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The Perfect Match: Madonna and Desperately Seeking Susan

Released in March 1985, Desperately Seeking Susan was Susan Seidelman’s much anticipated follow up to her debut Smithereens. Emerging out of the post-punk scene in New York, Smithereens, a low-budget film shot on 16mm, had been selected to compete for the prestigious Palme d’Or at the 1982 Cannes Film Festival and quickly became a landmark American independent film of the era.

The plot of Smithereens had already flagged up Seidelman’s interest in the post-punk music scene in New York, as had the fact that she had cast the iconic musician Richard Hell in the significant role of Eric, the leader of a once famous punk band Smithereens.  The plot, which involves a young woman from New Jersey who initially desires to become involved in the excitement of the New York music scene, can be seen as a thematic precursor to Desperately Seeking Susan in which Roberta (Rosanna Arquette), a housewife from New Jersey, becomes obsessed by a free-spirited character called Susan whom she comes across in the small ads of a newspaper.

The inclusion of Desperately Seeking Susan in a season devoted to musical performers on screen is undoubtedly due to the casting of then rising star Madonna as Susan. However, she was not the only performer who was considered for the role. Reports suggest that the film’s producers were particularly interested in giving the part to Ellen Barkin, whilst Jennifer Jason Leigh and Melanie Griffith are also said to have been considered. By all accounts it was Seidelman who stuck by her guns and pushed for the singer to be given the role. Madonna’s career had begun to take-off after she signed to Sire records in 1982 and with the release of the Like a Virgin album in November 1984 had begun to become the global phenomenon she would be by the end of the decade. Indeed, reports from the time state that whilst she was an up and coming star of note when filming began, by the end of the film’s shoot Madonna required security on set as her increasingly zealous fans tried to get close to the newly anointed superstar.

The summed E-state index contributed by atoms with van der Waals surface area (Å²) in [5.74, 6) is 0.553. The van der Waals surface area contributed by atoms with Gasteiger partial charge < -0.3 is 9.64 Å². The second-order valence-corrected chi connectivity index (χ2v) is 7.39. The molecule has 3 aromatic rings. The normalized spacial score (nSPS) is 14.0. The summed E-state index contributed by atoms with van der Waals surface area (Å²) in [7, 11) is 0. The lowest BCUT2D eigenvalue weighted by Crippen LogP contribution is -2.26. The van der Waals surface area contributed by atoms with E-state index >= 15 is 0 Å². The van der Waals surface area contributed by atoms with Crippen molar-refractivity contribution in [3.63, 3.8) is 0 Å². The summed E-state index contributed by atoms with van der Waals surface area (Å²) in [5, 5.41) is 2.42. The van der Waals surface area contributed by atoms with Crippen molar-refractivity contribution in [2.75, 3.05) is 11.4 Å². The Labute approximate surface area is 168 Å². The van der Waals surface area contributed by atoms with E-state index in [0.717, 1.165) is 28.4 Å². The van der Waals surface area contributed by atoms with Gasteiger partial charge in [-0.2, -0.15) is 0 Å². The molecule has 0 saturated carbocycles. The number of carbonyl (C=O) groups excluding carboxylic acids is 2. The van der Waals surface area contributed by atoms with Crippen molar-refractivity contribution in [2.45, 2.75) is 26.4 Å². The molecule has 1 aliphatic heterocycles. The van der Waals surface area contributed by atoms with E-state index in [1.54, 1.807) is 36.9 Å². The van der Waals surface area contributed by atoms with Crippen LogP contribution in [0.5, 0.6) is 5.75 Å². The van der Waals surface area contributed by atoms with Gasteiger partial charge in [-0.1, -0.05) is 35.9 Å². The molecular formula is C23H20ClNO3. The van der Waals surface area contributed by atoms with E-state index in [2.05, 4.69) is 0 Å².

The success of Madonna’s performance in Desperately Seeking Susan, as is so often the case with music stars appearances in films, lies very much in the transfer of her music star persona onto the big screen. Rather than performing a role for the film, Madonna seems to simply be Madonna, something very satisfying for those who went to the film to see the pop star. In the film the character of Susan has a style and attitude, including her clothes, lace gloves, multiple necklaces, bracelets and crucifixes and self-assured swagger, that are very close to the popular image of Madonna showcased in the video that accompanied the release of the mega-hit single Like a Virgin. That record appeared at the end of October 1984, five months before the film’s release providing plenty of time for fans to absorb Madonna’s star persona and simply see Susan as Madonna rather than a fictional character within the film. The video for Into the Groove, released outside the USA in July 1985, utilised key scenes from the film and in doing so made the blurring of star persona and character complete. It is interesting to note that not many of Madonna’s other film roles have offered her an on-screen image as close to her music persona as Desperately Seeking Susan, and one could argue because of that none have been anywhere near as successful a character as Susan.

However, Desperately Seeking Susan’s links to the New York music scene of the early 1980s go much deeper than simply casting the up-and-coming Madonna. Indeed, the central drive of the film’s narrative is in many ways constructed around an opposition between the ‘straight’ life of Roberta in New Jersey and the seductive, slightly amoral and anarchic world inhabited by Susan and her friends on the downtown New York cultural scene of the time.

The film’s musical connections to that New York scene of the late 1970s and early 1980s is further reflected by a host of brief appearances and cameos from musicians and singers of the era. These include John Lurie and Richard Edson, as well as Annie Golden, lead singer of The Shirts and Arto Lindsay, a key member of the ‘no wave’ group DNA, as well as another role for Richard Hell. With this pedigree Desperately Seeking Susan certainly deserves its place in a season devoted to pop stars, and maybe looking at that list even anti-stars, on film.

Andy Willis, Professor of Film Studies at the University of Salford and Senior Visiting Curator: Film at HOME